(Editor’s Note: This is part of a series in which we scoured the country to find 30 innovative brewers and beer professionals under 30 years old, each of whom hopes to further the scope and breadth of the American craft beer scene.)
Ryan Krill (30) and Chris Henke (29)
Cape May, NJ
All About Beer: Tell us about your brewery.
Ryan Krill: We started as a nanobrewery and recently stepped up to a 5-barrel brewhouse with 15-barrel fermenters.
How did you first get into brewing?
Henke: I really enjoyed craft beer so a roommate bought me a homebrew kit as a Christmas Gift. I was 23 or 24.
Krill: I first started brewing in my small apartment in Brooklyn, New York at 26. There was a great local homebrew shop that was introduced to me by my then roommate, Jarrett.
What was the first beer you ever brewed and where did you do it?
Krill: My first beer was a partial mash wheat beer kit we got from Brooklyn Homebrew and brewed on a cold Sunday. We added coriander and orange zest to spiff it up. It turned out pretty well and at that moment I was hooked.
Henke: Extract IPA in my kitchen in North Wales, PA.
Do you have a mentor in the brewing world?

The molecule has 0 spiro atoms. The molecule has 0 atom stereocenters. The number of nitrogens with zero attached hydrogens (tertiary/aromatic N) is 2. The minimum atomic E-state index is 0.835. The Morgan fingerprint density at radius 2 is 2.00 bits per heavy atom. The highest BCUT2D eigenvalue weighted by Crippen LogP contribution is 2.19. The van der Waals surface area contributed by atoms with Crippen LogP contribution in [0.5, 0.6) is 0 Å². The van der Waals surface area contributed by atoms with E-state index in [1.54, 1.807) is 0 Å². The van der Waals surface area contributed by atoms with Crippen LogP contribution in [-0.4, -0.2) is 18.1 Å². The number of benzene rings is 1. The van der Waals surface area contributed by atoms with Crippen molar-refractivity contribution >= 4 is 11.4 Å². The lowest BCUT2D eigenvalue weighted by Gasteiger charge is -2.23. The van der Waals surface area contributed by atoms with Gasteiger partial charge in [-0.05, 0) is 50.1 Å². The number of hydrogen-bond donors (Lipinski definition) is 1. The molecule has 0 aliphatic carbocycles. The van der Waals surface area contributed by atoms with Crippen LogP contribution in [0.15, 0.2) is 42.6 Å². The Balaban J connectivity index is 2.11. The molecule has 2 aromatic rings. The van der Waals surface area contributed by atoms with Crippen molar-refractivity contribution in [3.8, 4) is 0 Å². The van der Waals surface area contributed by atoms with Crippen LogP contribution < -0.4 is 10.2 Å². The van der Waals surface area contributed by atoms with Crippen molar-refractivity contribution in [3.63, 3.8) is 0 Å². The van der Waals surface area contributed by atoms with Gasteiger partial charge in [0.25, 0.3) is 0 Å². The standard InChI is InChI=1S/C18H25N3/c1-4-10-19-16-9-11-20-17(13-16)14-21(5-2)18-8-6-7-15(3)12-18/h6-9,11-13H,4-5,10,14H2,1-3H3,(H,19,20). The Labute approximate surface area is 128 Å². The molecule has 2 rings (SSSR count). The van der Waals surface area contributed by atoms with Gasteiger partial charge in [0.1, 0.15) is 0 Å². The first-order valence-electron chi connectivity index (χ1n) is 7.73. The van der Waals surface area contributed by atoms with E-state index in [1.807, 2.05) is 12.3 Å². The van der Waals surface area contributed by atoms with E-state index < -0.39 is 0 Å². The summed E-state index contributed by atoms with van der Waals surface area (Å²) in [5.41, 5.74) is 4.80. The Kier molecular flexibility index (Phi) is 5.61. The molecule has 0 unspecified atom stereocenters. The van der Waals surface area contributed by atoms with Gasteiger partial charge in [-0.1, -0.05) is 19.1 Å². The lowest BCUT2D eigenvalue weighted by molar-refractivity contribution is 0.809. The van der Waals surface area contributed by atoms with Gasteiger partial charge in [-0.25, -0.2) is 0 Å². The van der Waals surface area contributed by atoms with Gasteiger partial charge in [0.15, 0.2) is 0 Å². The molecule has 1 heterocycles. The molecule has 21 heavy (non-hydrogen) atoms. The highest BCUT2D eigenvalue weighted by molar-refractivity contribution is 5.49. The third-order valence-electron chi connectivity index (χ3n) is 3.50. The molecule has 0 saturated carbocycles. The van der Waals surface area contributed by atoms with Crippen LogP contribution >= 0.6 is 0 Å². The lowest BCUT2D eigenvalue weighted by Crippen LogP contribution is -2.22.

Krill: Not formally, but Gene Muller of Flying Fish Brewing Co. has been a tremendous wealth of knowledge and wisdom.
Henke: At the brewery we are constantly designing, building and installing equipment ourselves. Frank Koebert, an engineer that I used to work with, taught me a lot of hands-on engineering and trade skills that I use on a daily basis.
What inspires you when you’re brewing?
Krill: Knowing that I’m creating something of my own invention and that it is contributing to society in a way that improves people’s quality of life.
Henke: The regulars that come into the brewery every weekend to fill their growlers
What do you attribute to your success?
Krill: Patience and determination. Oh, and sanitation.
Henke: Having the right people involved. Our individual skills complement each other.
What do you think drives the popularity of craft beer?
Krill: The seemingly endless variety of delicious new beers and … the endless pursuit of the hoppiest, most bitter, mouth puckering IPA ever.
Henke: People love to have choices
In general, how do you think the next generation of brewers will shake up the craft beer world?
Krill: They are going to accelerate the popularity of craft beer domestically and help build a reputation for the United States as a craft beer country.
Henke: Local beer will be defined as beer brewed within 20 miles—not just (in) the same state.
In particular, how will you contribute to that shake up?
Krill: By making good beer, experimenting with new recipes and introducing people to beer made with love.
Henke: Provide quality, fresh, craft beer to Cape May County
Last one: Cascadian dark ale or Black IPA?
Krill: Cascadian dark ale!
Henke: No comment.
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